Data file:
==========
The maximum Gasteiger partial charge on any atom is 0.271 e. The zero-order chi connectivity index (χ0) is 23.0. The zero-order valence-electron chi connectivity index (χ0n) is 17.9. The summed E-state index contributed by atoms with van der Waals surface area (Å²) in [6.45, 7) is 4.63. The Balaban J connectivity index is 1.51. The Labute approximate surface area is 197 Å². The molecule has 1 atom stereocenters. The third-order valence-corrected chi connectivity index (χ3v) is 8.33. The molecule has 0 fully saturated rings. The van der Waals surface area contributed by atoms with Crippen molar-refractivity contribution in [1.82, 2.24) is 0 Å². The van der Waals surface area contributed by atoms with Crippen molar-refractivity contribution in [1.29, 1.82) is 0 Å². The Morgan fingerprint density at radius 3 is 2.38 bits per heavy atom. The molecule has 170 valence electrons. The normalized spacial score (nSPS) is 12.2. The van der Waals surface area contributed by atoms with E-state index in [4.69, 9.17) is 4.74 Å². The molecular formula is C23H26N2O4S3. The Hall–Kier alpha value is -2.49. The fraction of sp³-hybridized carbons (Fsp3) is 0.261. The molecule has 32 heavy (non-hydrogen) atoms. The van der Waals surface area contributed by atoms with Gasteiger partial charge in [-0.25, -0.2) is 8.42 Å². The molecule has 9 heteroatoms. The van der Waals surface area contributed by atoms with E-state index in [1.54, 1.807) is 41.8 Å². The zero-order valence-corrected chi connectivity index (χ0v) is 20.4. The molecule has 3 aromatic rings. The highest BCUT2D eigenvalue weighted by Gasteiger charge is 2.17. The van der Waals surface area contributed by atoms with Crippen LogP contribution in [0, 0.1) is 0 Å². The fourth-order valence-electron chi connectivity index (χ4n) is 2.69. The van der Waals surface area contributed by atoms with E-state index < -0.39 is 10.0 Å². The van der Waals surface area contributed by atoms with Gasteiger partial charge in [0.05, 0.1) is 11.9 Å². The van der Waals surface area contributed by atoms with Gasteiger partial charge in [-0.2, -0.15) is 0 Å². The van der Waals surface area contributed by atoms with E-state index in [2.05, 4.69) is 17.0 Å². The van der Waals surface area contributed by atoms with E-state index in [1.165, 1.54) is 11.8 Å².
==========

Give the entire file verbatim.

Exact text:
The maximum Gasteiger partial charge on any atom is 0.271 e. The zero-order chi connectivity index (χ0) is 23.0. The zero-order valence-electron chi connectivity index (χ0n) is 17.9. The summed E-state index contributed by atoms with van der Waals surface area (Å²) in [6.45, 7) is 4.63. The Balaban J connectivity index is 1.51. The Labute approximate surface area is 197 Å². The molecule has 1 atom stereocenters. The third-order valence-corrected chi connectivity index (χ3v) is 8.33. The molecule has 0 fully saturated rings. The van der Waals surface area contributed by atoms with Crippen molar-refractivity contribution in [1.82, 2.24) is 0 Å². The van der Waals surface area contributed by atoms with Crippen molar-refractivity contribution in [1.29, 1.82) is 0 Å². The Morgan fingerprint density at radius 3 is 2.38 bits per heavy atom. The molecule has 170 valence electrons. The normalized spacial score (nSPS) is 12.2. The van der Waals surface area contributed by atoms with E-state index in [4.69, 9.17) is 4.74 Å². The molecular formula is C23H26N2O4S3. The Hall–Kier alpha value is -2.49. The fraction of sp³-hybridized carbons (Fsp3) is 0.261. The molecule has 32 heavy (non-hydrogen) atoms. The van der Waals surface area contributed by atoms with Gasteiger partial charge in [-0.25, -0.2) is 8.42 Å². The molecule has 9 heteroatoms. The van der Waals surface area contributed by atoms with E-state index in [1.54, 1.807) is 41.8 Å². The zero-order valence-corrected chi connectivity index (χ0v) is 20.4. The molecule has 3 aromatic rings. The highest BCUT2D eigenvalue weighted by Gasteiger charge is 2.17. The van der Waals surface area contributed by atoms with Crippen LogP contribution in [0, 0.1) is 0 Å². The fourth-order valence-electron chi connectivity index (χ4n) is 2.69. The van der Waals surface area contributed by atoms with E-state index < -0.39 is 10.0 Å². The van der Waals surface area contributed by atoms with Gasteiger partial charge in [0.05, 0.1) is 11.9 Å². The van der Waals surface area contributed by atoms with Gasteiger partial charge in [-0.2, -0.15) is 0 Å². The van der Waals surface area contributed by atoms with E-state index in [2.05, 4.69) is 17.0 Å². The van der Waals surface area contributed by atoms with E-state index in [1.165, 1.54) is 11.8 Å².